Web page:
Linthicum Impresario Helps An Artists' Showcase Flourish

Neighbors/ Ferndale/ Linthicum

Paal Founded To Close N.county's 'Culture Gap'

May 14, 1991|By Lorraine Mirabella | Lorraine Mirabella,Staff writer

Agents for performing artists call Eloise Vaughan from New York or Boston. They write from California and New Orleans.

They're lookingto book their clients -- musicians, singers, dancers. For 10 years, Vaughan's been the one to call.

The chosen few get a chance in the spotlight. Others end up amonghundreds of names in Vaughan's files.

The Linthicum resident isn't the booking agent for Carnegie Hall -- she's president of the Performing Arts Association of Linthicum.

Linthicum? Home of the arts?

Vaughan had her doubts 10 years ago when two art teachers from Andover High School (now North County High) came to her with a request. As members of the Anne Arundel County Commission on Culture and the Arts, the teachers worried that North County suffered a culture gap. They hoped the president of the Women's Club of Linthicum could help remedy that.

Vaughan and teachers Olin Yoder and Robert Nichols came up with the idea of a community concerts association that would offer four concerts per season for a $15 subscription. They sensed that North County residents would be interested, but would artists play Linthicum?

Before long, they had an answer to that question -- and 400 subscribers.

"Artists, that's what they like to do," said Vaughan, owner of a knitting shop in her home. "They're always looking forplaces to perform. There is so much talent out there. It's just knowing where to find the best entertainment."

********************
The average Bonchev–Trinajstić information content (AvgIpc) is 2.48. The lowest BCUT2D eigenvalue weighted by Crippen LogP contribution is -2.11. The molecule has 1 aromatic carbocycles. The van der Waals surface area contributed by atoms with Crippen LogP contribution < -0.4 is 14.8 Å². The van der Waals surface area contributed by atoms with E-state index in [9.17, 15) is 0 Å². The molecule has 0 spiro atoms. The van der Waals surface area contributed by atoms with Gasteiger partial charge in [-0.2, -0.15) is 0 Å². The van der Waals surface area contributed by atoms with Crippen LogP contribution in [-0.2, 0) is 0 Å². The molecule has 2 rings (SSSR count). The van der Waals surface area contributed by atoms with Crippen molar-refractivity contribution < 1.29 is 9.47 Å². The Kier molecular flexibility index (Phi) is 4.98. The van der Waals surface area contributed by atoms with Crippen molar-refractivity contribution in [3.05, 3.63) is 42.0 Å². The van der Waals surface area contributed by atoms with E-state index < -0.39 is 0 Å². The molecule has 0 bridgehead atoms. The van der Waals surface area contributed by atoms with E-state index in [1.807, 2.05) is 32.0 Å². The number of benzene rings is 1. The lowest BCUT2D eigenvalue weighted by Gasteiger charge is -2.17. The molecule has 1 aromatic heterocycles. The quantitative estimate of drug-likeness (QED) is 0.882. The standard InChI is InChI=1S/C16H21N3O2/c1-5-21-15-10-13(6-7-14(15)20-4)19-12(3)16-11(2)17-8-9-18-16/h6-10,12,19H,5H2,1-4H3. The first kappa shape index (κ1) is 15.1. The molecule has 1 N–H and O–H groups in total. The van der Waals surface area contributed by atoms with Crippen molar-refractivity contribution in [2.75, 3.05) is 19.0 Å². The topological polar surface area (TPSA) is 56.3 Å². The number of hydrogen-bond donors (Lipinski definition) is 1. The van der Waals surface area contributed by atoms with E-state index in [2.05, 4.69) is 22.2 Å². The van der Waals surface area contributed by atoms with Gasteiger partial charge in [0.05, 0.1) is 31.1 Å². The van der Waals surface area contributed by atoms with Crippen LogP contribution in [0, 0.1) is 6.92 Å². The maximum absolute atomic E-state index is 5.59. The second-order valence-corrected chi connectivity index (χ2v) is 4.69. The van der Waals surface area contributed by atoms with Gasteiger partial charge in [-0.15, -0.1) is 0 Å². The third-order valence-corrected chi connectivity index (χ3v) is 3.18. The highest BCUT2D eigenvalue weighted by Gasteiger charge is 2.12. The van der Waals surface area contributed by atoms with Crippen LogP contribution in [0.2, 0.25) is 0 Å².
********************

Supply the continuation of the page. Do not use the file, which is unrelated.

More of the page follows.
The first season openedwith a concert by the Annapolis Brass Quintet. Gradually, the association known as PAAL made it onto more lists and directories, including the Mid-Atlantic Arts Foundation.

This year, PAAL heads into its10th season. The number of subscribers has remained fairly steady, growing during the past few years to 538 members. And PAAL has increased the number of concerts, presenting five between October and May for $20.

Vaughan credits PAAL's success to years of "fine concerts for not much money. We keep the price low so as to be available to everyone," she said.

Last season, PAAL offered concerts by the Saturday Brass Quintet from New York City; the Singing Boys of Pennsylvania, a boys' choir from Scranton, Pa.; the Sounds of New Orleans, jazz musicians from Louisiana; the Bach Society of Baltimore, a choral group; and the Baltimore Chamber Orchestra, a 40-piece orchestra.

PAALaims to promote artists from the state and county, with at least twoarea performers each season. It also tries to offer a variety of performances.

Artists scheduled for the new season, which starts in October, include troubadour Bill Schustik; the Ballet Theatre of Annapolis, with Tchaikovsky's "Nutcracker" Nov. 23; the Peabody Ragtime Ensemble and Friends, with Mel Spears, Ellis Larkins and Delores Lynn May 3, 1992; and two others to be announced.

Vaughan has led the association as president for 10 years. Each January, a 25-member board of directors begins choosing artists and arranging concerts, working within a budget for artists' salaries. This year's budget of $14,000 comes from subscriptions, grants from the Anne Arundel Commission on Culture and the Arts, the state Arts Commission, and corporations.

The board typically sets three concerts before the season begins andarranges the other two after a membership drive.

"People have begun to say, 'They're always good concerts,' " Vaughan said. "They can trust us to put on good concerts even if they don't know who everybody would be."

For the 10th season, Vaughan wants to fill the 1,180 seats at North County High School, where most of the artists perform Saturday evenings. Linthicum Heights United Methodist Church is host to one concert each year on a Sunday afternoon.

Those who buy a subscription before May 31 receive a discount price of $17, Vaughan said.

For information about PAAL subscriptions, call Vaughan at 859-8047, or Pat Breidenbach at 859-8304.

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